Three Smart Ways To Learn British Literature For UGC-NET English Literature
1. Take A Course
Reading a book requires decoding the text, but when you listen to a lecture or an audiobook, you bypass the decoding process. You become a passive learner than interpreting the textbooks.
Listening to lectures will give you a better understanding of what English history is all about.
Enrolling on an online course is a great way to build a foundation. Once you complete a course, you will integrate new information with the old knowledge, which ultimately compounds your knowledge over time.
2. Go For Alternatives
Just looking at big voluminous terrifies many students. The psychological barriers big books create become one of the many reasons students fail to continue reading until it’s completed.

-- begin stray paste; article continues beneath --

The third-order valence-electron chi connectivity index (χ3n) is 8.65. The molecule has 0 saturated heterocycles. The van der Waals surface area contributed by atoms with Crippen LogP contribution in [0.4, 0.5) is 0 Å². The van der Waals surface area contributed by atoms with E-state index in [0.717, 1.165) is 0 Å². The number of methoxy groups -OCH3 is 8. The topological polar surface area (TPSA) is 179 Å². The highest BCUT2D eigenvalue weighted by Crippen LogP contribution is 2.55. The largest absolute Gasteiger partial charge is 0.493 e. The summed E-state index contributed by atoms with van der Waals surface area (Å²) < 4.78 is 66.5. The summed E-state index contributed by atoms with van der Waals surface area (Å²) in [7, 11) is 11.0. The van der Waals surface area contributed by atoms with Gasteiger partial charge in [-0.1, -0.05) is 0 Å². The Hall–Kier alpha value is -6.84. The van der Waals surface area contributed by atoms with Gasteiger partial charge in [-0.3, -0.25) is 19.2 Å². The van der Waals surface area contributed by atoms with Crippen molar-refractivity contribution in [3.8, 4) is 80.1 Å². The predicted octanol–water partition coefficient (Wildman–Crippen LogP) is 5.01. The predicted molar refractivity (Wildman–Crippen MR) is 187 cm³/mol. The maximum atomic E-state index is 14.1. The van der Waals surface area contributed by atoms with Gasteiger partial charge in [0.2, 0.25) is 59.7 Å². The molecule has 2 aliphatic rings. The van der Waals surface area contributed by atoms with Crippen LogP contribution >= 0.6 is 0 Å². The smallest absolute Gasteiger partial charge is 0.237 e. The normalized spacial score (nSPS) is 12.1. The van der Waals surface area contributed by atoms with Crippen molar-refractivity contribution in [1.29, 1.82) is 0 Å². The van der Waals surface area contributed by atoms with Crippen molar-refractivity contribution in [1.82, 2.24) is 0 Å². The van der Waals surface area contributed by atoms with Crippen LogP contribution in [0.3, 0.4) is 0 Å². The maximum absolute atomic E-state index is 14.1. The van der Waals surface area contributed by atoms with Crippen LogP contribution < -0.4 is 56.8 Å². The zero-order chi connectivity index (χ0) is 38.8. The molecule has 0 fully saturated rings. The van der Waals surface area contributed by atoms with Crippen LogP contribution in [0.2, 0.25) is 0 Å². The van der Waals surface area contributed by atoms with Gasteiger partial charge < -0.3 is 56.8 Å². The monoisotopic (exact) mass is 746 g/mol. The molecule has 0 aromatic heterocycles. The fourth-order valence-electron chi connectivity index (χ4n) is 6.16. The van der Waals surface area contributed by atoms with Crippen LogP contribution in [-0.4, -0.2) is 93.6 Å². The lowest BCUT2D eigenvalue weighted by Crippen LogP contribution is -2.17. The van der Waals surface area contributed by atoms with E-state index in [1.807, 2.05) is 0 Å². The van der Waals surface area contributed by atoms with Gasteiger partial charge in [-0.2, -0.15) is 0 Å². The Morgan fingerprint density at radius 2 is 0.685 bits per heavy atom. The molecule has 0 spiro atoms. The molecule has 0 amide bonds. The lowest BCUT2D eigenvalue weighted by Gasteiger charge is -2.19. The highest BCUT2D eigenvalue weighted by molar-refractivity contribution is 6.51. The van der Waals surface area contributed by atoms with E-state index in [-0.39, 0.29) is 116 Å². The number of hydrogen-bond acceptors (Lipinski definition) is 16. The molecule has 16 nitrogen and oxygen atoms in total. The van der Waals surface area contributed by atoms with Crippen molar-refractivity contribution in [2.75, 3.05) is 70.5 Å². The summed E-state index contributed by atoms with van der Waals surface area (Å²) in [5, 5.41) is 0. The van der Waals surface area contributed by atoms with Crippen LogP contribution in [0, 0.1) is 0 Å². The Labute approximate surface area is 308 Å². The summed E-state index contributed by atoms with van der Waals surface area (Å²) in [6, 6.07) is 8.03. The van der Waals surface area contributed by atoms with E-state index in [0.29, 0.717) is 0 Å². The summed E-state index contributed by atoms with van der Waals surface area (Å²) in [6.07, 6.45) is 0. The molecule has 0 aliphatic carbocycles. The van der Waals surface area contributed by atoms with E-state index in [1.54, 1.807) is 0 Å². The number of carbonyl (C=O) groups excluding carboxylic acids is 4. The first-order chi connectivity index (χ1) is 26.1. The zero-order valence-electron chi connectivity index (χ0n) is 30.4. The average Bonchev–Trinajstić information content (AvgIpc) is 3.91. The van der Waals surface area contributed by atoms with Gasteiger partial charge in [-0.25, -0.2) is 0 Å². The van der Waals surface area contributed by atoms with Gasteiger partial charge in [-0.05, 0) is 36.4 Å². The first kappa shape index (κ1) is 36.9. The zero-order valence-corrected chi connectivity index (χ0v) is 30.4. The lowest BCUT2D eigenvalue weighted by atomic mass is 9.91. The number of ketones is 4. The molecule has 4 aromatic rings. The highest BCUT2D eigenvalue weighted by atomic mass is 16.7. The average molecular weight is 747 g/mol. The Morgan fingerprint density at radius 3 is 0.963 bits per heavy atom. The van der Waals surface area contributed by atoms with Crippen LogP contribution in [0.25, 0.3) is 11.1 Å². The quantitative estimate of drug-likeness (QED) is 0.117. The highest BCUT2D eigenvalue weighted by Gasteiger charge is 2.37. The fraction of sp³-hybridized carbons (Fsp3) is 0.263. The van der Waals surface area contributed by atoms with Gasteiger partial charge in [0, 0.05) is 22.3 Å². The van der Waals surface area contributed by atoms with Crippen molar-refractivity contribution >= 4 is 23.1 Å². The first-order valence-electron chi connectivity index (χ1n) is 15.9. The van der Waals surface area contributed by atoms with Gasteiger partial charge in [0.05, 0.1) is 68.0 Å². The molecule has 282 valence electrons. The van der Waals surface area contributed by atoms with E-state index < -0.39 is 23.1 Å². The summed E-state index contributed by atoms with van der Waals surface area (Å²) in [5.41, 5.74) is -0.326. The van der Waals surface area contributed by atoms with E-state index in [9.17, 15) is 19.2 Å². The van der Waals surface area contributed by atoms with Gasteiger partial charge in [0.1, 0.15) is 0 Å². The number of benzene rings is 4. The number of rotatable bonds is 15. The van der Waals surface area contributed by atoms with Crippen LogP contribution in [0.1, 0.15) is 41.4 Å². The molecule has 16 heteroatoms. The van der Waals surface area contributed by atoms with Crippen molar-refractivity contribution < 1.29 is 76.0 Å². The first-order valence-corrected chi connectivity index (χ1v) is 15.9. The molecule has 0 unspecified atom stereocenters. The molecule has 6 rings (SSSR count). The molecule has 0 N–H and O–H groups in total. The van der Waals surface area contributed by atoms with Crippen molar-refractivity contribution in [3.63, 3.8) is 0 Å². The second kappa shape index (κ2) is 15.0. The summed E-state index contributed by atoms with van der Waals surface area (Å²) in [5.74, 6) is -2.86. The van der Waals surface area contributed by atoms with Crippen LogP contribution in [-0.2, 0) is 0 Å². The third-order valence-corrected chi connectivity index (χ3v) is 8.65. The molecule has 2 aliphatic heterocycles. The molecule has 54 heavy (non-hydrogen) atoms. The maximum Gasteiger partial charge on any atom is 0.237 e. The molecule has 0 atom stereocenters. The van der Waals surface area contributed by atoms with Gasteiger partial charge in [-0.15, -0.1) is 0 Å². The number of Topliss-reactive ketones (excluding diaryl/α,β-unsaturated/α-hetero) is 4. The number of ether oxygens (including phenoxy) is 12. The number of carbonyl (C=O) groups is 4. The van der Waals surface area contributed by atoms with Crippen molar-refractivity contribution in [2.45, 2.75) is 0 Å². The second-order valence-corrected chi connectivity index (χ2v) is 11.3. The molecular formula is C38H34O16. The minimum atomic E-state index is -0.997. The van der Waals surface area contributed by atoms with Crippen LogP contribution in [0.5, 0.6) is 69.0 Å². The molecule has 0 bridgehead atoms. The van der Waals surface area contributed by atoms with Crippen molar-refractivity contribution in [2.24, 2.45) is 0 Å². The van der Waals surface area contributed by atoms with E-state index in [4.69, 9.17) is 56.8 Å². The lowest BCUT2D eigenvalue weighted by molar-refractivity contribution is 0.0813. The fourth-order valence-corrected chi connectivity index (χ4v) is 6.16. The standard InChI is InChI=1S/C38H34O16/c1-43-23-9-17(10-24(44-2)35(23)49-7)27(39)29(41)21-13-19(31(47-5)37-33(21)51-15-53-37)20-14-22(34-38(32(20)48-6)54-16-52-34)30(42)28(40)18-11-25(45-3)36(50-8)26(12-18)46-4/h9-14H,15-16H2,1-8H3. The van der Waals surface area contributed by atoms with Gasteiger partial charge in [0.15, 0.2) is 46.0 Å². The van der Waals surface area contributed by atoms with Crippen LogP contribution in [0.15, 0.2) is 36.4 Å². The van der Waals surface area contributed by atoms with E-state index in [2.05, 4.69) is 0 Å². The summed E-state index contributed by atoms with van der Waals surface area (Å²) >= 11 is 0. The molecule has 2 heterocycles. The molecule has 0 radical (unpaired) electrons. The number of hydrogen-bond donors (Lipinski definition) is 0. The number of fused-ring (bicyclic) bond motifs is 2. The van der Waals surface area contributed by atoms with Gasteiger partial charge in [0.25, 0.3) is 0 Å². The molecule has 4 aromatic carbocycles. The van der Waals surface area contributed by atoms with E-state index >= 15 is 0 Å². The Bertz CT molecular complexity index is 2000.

Maybe you love exploring books and decoding them by yourself rather than listening to the ready-made knowledge from professors.
As a good reader, you can relate to how difficult it is to complete reading a novel until it is incredibly interesting. Attention span decreases as a book starts throwing a chunk of boring information.
You can use your love for books in reading another book on literature. You can start with the books written by W.H. Hudson, William J. Long or Routledge History of English Literature.
I’ve been through these three books, but you don’t have to read each one of them. You can pick any one of them and start reading it.
Once you have a list of important events, authors and their important works, you can then start studying the important works in British Literature from Sparknotes or Wikipedia.
To simplify the process, you can download the complete list of 187 works in British Literature, starting from the Anglo-Saxon period to the Age of Modernism.